SLACKJAW by JIM KNIPFEL
March 23, 2014

Discombobulation

 

This year, for the first time in over twenty years, I opted to forsake Joe’s Taxes, hard as that name is to resist. Morgan had been doing her own taxes, and now that we were all married-like we decided to do them together. The very idea of taxes usually pushes me to the point of open weeping, mostly because I always know I’m gonna be reamed despite living well below the poverty line. This year was no different, but knowing Morgan had done them before made it a little easier. There was even that slim chance combining our incomes might lessen the blow a bit. Plus she wouldn’t charge as much as Joe. We sat down in front of the computer about nine Sunday morningwith all our forms in hand, figuring it would take us forty-five minutes, an hour tops.

            Five and a half hours later we decided to save what we had, shut down, and return to it the following Sunday. Among other things it turned out she needed a form she’d never heard of, and I had to track down a thirteen year-old receipt (yeah, good luck with that one, chummy).

            “I had no idea you were a business when I married you,” she said after we gave up.

            “Well,” I offered, “I’m not a very GOOD business.”

            Foggy and dazed and numb from the mental assault, I gathered my things together and headed out for the subway, defeated again. It wasn’t terribly cold that day compared with previous weeks, and the sidewalks in Manhattan had been pretty well cleared of ice and snow. Still, I could barely feel my feet as they hit the pavement. I could barely hear the traffic on Broadway or the people around me yapping on their cell phones. It had been a hell of a morning, and I was walking in a dense cloud as the mental exhaustion and the hangover fought for supremacy. That was okay. The trip home more than anything at this point was a matter of muscle memory, there was little conscious effort necessary on my part. All I needed to do was be careful enough not to walk off the edge of the platform. That’s where the cane would come in handy. All I had to do was stay upright and keep moving and I’d get there soon enough. A few smokes and a few beers after I got home and I’d be right as rain again. Then maybe I’d start looking for that fucking receipt. Or maybe not.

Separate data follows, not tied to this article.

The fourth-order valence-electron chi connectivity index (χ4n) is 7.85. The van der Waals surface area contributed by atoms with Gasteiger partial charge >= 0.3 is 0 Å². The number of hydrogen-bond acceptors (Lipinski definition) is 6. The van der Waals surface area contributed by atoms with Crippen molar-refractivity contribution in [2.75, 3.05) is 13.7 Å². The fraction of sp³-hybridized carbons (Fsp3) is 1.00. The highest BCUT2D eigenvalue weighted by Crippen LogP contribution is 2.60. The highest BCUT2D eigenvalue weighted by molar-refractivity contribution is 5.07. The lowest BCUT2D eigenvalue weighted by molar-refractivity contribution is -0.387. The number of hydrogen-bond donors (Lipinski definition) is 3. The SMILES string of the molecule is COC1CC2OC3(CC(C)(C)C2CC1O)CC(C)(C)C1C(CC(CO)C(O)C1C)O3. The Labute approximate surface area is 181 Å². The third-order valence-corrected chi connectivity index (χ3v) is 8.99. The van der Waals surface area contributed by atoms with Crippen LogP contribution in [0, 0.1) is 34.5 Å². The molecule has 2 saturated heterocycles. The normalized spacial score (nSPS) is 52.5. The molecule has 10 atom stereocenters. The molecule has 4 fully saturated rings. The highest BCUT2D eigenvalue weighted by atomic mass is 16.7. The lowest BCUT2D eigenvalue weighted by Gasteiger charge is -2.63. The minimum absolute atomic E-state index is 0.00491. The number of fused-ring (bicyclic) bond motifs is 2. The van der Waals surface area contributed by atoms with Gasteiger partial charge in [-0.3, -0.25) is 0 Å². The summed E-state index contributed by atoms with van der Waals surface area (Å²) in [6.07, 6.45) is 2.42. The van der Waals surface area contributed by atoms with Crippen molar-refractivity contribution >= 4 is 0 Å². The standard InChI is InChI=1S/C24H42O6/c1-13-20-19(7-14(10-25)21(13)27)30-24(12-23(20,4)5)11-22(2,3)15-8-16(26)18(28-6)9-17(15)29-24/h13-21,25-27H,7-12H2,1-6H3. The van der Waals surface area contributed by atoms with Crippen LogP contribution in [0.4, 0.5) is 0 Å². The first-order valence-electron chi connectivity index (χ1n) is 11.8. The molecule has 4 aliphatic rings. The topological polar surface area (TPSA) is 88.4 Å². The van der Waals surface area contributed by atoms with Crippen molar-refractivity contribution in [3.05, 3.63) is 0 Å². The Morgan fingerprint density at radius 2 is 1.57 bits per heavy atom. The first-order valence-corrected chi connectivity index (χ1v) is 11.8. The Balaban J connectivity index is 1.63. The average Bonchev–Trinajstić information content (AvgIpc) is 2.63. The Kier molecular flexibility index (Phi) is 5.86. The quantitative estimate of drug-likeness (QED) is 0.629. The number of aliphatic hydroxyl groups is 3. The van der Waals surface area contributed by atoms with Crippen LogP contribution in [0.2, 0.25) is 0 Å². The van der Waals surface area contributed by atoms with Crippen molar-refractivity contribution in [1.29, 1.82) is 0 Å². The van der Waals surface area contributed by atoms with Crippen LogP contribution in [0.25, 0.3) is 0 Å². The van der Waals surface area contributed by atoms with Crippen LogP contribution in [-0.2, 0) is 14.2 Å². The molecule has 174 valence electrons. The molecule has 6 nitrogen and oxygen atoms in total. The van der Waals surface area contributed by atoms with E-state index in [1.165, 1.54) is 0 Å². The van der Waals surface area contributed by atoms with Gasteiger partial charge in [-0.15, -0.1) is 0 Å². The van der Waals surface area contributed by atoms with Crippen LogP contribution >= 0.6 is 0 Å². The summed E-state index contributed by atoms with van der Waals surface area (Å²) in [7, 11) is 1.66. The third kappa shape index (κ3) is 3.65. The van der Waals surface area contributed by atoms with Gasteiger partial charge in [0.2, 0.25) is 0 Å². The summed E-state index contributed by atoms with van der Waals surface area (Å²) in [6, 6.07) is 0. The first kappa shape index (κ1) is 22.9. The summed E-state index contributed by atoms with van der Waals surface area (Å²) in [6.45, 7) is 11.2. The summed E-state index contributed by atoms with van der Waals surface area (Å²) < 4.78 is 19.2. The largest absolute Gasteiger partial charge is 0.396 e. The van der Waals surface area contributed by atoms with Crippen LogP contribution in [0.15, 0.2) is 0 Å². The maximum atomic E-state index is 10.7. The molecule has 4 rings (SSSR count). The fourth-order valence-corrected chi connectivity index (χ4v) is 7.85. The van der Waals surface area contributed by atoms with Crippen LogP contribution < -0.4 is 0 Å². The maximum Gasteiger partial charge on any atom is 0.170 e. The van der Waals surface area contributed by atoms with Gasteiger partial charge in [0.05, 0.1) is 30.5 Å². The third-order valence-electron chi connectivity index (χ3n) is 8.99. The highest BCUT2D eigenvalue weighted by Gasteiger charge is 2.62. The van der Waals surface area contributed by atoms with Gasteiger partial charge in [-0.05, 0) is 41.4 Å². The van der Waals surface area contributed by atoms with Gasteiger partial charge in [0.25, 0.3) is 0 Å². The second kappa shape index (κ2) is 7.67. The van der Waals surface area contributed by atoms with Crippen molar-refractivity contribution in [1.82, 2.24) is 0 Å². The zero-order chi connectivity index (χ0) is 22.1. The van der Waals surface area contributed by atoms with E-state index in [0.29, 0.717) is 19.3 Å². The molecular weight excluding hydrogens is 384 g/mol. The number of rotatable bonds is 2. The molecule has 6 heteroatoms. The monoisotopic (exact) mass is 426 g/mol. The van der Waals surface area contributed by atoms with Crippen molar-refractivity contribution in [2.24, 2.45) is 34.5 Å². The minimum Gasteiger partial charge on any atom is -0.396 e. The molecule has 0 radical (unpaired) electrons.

A train was pulling into the station as I reached the turnstiles, and I stumbled aboard as if in a dream, without bothering to ask what train it was. I’d figure that out later. It was headed in the direction I was headed, and that’s all that mattered until we got over the river. When the doors closed behind me, I leaned back against them and fumbled for some kind of handhold. Sitting might’ve been nice, but no one was making any offers and I didn’t want to risk sitting in some stranger’s lap (again), even if it would get me a seat.

            The hangover was starting to get the upper hand on the computer tax daze. I could feel it. It always crept in a bit more insistently around this time, whatever the hell time that was.

            There was a vague announcement that seemed to indicate I was on the right train after all. Well, that was something anyway. I leaned against those doors, thinking nothing, feeling nothing except a sore lower back as the train rumbled over the Manhattan Bridge.

            When we finally reached my stop about half an hour later, I stepped off onto the gray and gritty platform and began tapping for an exit. There were only two in that station, and the closest one was toward the back of the train. I didn’t care much for that exit for some unfathomable reason, but it was closer this time. Christ, I just wanted to get streetside so I could light a smoke.

            I felt my way through the nutgrinder turnstile and found the stairs. Okay now, from the top of the stairs it was simple. All I had to do was take a hard right, walk to the end of the block, take another right and cross the street, walk straight for two avenue blocks, cross to my left at the corner, walk one block, turn left and find my damn gate. It was simple. Didn’t even have to think about it. Just light a smoke and set the legs working.

            So I did. Took that first lungful and my already spinning head swayed even more violently. That was good. Made it to the corner, crossed the street, and kept walking. The sidewalks here, no surprise, weren’t as clear as they’d been in Manhattan, most of them only offering an eighteen-inch-wide strip of clear pavement along the row of front gates, with a couple of long stretches of well-packed ice. I just had to shuffle slowly, is all. I was almost there.